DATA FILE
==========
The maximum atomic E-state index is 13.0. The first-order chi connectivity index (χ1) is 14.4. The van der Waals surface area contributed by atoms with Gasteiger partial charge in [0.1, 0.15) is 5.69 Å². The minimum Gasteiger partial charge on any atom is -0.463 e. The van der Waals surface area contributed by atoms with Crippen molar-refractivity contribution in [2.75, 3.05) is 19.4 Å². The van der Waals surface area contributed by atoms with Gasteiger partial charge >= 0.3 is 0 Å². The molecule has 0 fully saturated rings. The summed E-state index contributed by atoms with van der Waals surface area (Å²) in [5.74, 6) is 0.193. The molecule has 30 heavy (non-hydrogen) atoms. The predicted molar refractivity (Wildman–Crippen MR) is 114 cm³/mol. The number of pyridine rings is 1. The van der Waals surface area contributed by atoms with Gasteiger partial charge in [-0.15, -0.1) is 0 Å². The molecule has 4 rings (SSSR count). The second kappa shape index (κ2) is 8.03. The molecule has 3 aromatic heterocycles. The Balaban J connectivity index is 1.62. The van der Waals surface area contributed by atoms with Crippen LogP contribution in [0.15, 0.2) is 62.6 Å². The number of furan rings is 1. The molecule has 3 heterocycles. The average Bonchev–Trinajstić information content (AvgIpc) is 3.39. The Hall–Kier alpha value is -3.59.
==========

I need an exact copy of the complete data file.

The maximum atomic E-state index is 13.0. The first-order chi connectivity index (χ1) is 14.4. The van der Waals surface area contributed by atoms with Gasteiger partial charge in [0.1, 0.15) is 5.69 Å². The minimum Gasteiger partial charge on any atom is -0.463 e. The van der Waals surface area contributed by atoms with Crippen molar-refractivity contribution in [2.75, 3.05) is 19.4 Å². The van der Waals surface area contributed by atoms with Gasteiger partial charge >= 0.3 is 0 Å². The molecule has 0 fully saturated rings. The summed E-state index contributed by atoms with van der Waals surface area (Å²) in [5.74, 6) is 0.193. The molecule has 30 heavy (non-hydrogen) atoms. The predicted molar refractivity (Wildman–Crippen MR) is 114 cm³/mol. The number of pyridine rings is 1. The van der Waals surface area contributed by atoms with Gasteiger partial charge in [-0.15, -0.1) is 0 Å². The molecule has 4 rings (SSSR count). The second kappa shape index (κ2) is 8.03. The molecule has 3 aromatic heterocycles. The Balaban J connectivity index is 1.62. The van der Waals surface area contributed by atoms with Crippen LogP contribution in [0.15, 0.2) is 62.6 Å². The number of furan rings is 1. The molecule has 3 heterocycles. The average Bonchev–Trinajstić information content (AvgIpc) is 3.39. The Hall–Kier alpha value is -3.59.